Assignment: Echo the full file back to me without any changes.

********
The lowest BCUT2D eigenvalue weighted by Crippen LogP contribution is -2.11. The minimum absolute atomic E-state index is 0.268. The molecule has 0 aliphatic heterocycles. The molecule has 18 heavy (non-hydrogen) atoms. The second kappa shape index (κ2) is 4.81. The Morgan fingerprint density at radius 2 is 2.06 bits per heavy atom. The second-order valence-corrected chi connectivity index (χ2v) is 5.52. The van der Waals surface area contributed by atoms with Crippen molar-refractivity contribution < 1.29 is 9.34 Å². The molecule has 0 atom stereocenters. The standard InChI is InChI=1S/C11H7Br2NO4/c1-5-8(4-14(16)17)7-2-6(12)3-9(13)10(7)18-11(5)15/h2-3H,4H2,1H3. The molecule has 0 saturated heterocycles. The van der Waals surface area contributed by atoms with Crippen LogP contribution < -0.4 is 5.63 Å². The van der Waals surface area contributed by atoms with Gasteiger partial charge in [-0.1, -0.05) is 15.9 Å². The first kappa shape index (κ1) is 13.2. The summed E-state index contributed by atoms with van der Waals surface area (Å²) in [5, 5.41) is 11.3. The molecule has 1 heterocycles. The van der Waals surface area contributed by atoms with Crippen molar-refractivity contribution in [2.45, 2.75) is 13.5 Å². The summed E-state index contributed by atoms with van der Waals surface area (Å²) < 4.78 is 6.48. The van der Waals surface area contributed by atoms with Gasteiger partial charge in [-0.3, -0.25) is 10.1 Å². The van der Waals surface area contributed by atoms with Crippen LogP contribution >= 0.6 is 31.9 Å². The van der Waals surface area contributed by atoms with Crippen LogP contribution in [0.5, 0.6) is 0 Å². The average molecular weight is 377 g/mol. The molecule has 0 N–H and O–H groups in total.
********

The lowest BCUT2D eigenvalue weighted by Crippen LogP contribution is -2.11. The minimum absolute atomic E-state index is 0.268. The molecule has 0 aliphatic heterocycles. The molecule has 18 heavy (non-hydrogen) atoms. The second kappa shape index (κ2) is 4.81. The Morgan fingerprint density at radius 2 is 2.06 bits per heavy atom. The second-order valence-corrected chi connectivity index (χ2v) is 5.52. The van der Waals surface area contributed by atoms with Crippen molar-refractivity contribution < 1.29 is 9.34 Å². The molecule has 0 atom stereocenters. The standard InChI is InChI=1S/C11H7Br2NO4/c1-5-8(4-14(16)17)7-2-6(12)3-9(13)10(7)18-11(5)15/h2-3H,4H2,1H3. The molecule has 0 saturated heterocycles. The van der Waals surface area contributed by atoms with Crippen LogP contribution < -0.4 is 5.63 Å². The van der Waals surface area contributed by atoms with Gasteiger partial charge in [-0.1, -0.05) is 15.9 Å². The first kappa shape index (κ1) is 13.2. The summed E-state index contributed by atoms with van der Waals surface area (Å²) in [5, 5.41) is 11.3. The molecule has 1 heterocycles. The van der Waals surface area contributed by atoms with Crippen molar-refractivity contribution in [2.45, 2.75) is 13.5 Å². The summed E-state index contributed by atoms with van der Waals surface area (Å²) < 4.78 is 6.48. The van der Waals surface area contributed by atoms with Gasteiger partial charge in [-0.3, -0.25) is 10.1 Å². The van der Waals surface area contributed by atoms with Crippen LogP contribution >= 0.6 is 31.9 Å². The van der Waals surface area contributed by atoms with Crippen LogP contribution in [0.5, 0.6) is 0 Å². The average molecular weight is 377 g/mol. The molecule has 0 N–H and O–H groups in total.